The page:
Barrett’s work or ideology, but rather to present facts and convey reasoned, journalistic
interrogation into the heart of this debate. To that end, we can look to Null’s extensive work and
research on the negative effects of fluoride, mercury, vaccines, sugar and caffeine, all of which,
Barrett has called in to question. Research will demonstrate that science firmly supports all of
Null’s conclusions and solutions on these topics. Fact checking and research is the cornerstone of
the journalistic process, yet, Barrett and those media outlets who would employ his subjective
opinion as scientific fact, quite simply, have not done their homework here.
In order to determine who is accurate Barrett or Null, I used only independent scientific, peer
reviewed literature. Literally thousands of studies were examined.
My review finds that Dr. Barrett’s claims against Null are unfounded, biased, personal attacks
based on his own personal opinion. Every article of Null’s that I have examined has had a
preponderance of credible scientific research to support the conclusions.
Therefore, it is this journalist’s opinion that Dr. Gary Null is not only accurate in the substance of
his articles and documentaries on topics such as the negative health effects of fluoride, sugar, and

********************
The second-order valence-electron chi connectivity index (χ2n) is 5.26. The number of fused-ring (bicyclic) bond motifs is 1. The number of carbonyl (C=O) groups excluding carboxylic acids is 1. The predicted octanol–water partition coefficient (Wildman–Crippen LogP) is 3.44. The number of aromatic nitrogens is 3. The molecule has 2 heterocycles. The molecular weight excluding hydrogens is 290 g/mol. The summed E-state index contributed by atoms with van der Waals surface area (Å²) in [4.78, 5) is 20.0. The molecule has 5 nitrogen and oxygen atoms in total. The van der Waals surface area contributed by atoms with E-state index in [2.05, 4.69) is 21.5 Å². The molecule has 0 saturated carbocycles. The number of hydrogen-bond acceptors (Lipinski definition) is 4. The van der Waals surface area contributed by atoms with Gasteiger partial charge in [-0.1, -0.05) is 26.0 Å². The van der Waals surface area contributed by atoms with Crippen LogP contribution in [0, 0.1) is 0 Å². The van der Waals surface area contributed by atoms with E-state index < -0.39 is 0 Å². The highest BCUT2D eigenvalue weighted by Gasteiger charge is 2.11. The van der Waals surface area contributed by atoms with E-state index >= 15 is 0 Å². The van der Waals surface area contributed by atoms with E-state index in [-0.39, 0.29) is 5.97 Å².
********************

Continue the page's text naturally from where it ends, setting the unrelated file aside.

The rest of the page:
mercury in dental fillings, but also that Barrett has engaged in unprofessional and ad hominem
attacks on Dr. Null without scientific support. At the end of this discussion you will find samples
from the peer reviewed literature from each of the topics that serve as the basis for Barrett’s attacks,
demonstrating that Barrett simply does not have scientific proof for his arguments; Gary Null does.
Who Is Stephen Barrett?
Stephen Barrett is a retired Psychiatrist who administers and operates Quackwatch.com, a website
described by Donna Ladd of the Village Voice as “a skeptical psychiatrist’s attempt to torpedo
alternative and natural-health movements.”
Barrett believes most alternative therapies simply should be disregarded without further research.
“A lot of things don’t need to be tested [because] they simply don’t make any sense,” he says,
pointing specifically to homeopathy, chiropractic, and acupuncture. He believes that consumers
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should rely solely on established medical groups and studies, and that anyone who wants to
consider info on both sides is “waiting to be quacked in a major way.”